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United States v. Fries

United States District Court, N.D. Indiana, Fort Wayne Division

May 16, 2017




         The Defendant, Christopher Fries, pled guilty to possessing an unregistered firearm in violation of 26 U.S.C. § 5861(d). The probation officer drafted a Presentence Investigation Report (PSIR) in preparation for sentencing. This Opinion and Order resolves the Defendant's objections to the PSIR.


         The Defendant is a convicted felon. (PSIR ¶ 12.) A confidential informant (CI) advised ATF agents that the Defendant was selling firearms, prescription pills, and marijuana. (Id. ¶ 11.) Controlled buys between the CI and the Defendant were conducted on four occasions in 2015: September 22, October 8, October 23, and November 24. (Id. ¶¶ 13-23.) A fifth controlled buy took place on January 16, 2016. (Id. ¶¶ 24-25.) The CI purchased one firearm on each of the five occasions, these being a Savage Shotgun with an overall length of less than 26 inches and a barrel length of less than 18 inches, an FIE pistol, Canik pistol, SB Firearm LLC (Schroeder Bauman) pistol, and a Glock pistol, which had been reported stolen. For Guideline calculation purposes, the probation officer noted that the Defendant possessed at least three additional firearms, for a total of at least eight firearms. (Id. ¶ 28.) The following excerpt from the PSIR contains the factual support for the additional firearms:

On October 8, 2015, the defendant is observed wearing a pistol on his person. He showed the CI this pistol while conducting the sale of the PIE .380 pistol, and the CI noted it was a Springfield .45 caliber pistol with an extended magazine. On January 19, 2016, the defendant advised the CI that he sold this Springfield .45 caliber pistol to another individual. On January 14, 2016, the defendant, in a recorded telephone conversation with the CI, discussed his possession of a firearm with a selector switch. The defendant described that the selector switch cost over $1, 500.00 and that he has put over $5, 000.00 into the firearm. On January 19, 2016, the defendant told the CI that he had a SKS/AK rifle with a shotgun stock. On October 23, 2015, the defendant stated to the CI that he had over 250 firearms in his basement.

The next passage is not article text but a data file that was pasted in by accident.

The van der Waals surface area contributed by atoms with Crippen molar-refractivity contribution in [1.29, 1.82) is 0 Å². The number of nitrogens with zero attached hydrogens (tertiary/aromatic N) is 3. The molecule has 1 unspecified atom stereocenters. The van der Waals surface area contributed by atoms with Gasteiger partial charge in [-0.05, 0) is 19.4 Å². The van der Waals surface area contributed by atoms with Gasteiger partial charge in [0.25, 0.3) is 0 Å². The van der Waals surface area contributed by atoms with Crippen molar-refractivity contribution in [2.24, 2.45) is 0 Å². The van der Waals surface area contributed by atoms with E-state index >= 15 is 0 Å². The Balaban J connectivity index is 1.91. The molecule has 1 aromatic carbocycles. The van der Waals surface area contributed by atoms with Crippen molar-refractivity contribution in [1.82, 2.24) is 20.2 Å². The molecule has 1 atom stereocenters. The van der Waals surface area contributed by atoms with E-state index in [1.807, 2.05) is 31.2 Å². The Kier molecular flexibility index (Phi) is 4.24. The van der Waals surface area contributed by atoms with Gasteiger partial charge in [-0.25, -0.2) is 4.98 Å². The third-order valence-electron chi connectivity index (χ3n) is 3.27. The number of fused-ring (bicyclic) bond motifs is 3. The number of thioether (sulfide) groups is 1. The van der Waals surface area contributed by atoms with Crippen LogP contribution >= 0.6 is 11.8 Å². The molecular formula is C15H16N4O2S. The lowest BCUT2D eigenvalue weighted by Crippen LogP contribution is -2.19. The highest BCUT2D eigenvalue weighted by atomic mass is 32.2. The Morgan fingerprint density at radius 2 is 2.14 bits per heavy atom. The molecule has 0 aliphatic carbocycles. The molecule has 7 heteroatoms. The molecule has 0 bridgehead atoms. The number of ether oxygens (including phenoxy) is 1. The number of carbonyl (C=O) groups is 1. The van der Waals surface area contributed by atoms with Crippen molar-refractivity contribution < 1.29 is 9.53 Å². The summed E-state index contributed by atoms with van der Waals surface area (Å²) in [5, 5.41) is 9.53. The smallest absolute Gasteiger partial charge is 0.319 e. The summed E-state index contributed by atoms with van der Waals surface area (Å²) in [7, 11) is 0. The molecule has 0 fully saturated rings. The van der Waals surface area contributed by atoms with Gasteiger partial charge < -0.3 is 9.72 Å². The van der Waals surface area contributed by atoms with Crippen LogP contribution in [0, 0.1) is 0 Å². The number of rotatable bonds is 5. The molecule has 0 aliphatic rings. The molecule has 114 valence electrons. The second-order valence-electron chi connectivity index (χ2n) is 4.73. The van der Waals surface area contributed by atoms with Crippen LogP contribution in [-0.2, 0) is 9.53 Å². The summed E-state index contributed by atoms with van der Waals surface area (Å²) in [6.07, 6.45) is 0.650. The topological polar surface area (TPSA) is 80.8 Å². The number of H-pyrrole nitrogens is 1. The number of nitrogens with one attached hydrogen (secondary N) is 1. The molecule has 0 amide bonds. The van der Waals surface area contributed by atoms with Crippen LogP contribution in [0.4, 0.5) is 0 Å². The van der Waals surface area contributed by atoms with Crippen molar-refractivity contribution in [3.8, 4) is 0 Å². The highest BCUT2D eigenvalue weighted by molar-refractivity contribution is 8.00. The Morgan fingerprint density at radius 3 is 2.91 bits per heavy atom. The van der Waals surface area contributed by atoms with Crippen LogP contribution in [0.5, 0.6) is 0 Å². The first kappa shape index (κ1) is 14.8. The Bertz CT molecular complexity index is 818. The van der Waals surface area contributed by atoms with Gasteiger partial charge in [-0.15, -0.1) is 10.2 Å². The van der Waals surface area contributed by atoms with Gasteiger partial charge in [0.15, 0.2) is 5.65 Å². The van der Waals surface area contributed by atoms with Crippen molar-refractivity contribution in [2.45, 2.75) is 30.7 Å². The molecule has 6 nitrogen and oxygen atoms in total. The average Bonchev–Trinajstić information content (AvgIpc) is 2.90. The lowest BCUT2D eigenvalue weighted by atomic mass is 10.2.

The PSIR relied on § 2K2.1 of the United States Sentencing Guidelines to set the base offense level at 20 for the Defendant's violation of 26 U.S.C. § 5861(d). Four separate enhancements were applied to raise the total offense level to 30. The probation officer added 4 levels because the offense involve between 8 and 24 firearms. (PSIR ¶ 38 (citing U.S.S.G. § 2K2.1(b)(1)(B) (requiring a 4-level increase for between 8 and 24 firearms).) Because one of the firearms was stolen, § 2K2.1(b)(4)(A) required a 2-level increase in the base offense level. (PSIR ¶ 30 (noting that “the Glock model 21 pistol sold on January 19, 2016, was reported stolen on June 24, 2015”; ¶ 39 (adding 2 levels).) Finally, the PSIR included a 4-level enhancement to the base offense level on grounds that the Defendant possessed the firearm in connection with another felony. See U.S.S.G. § 2K2.1(b)(6)(B) (providing for increase in base offense level if the defendant used or possessed any firearm “in connection with another felony offense”). The probation officer's basis for applying this enhancement is set forth in paragraph 30, and cites the 10 morphine pills that the Defendant sold to the CI during the October 8, 2015, controlled buy. (PSIR ¶ 30 (“The [D]efendant was wearing a .45 caliber pistol on his person during the transaction, and he also showed the CI this pistol.”).)

         After taking into account the Defendant's acceptance of responsibility adjustment, the total offense level is 27. This offense level, when combined with the Defendant's criminal history category of I, yields a Guideline range of 70 to 87 months of imprisonment. The Defendant objects to each of the enhancements, and argues that his total offense level should be 19. The Guideline range would then be 30 to 37 months of imprisonment.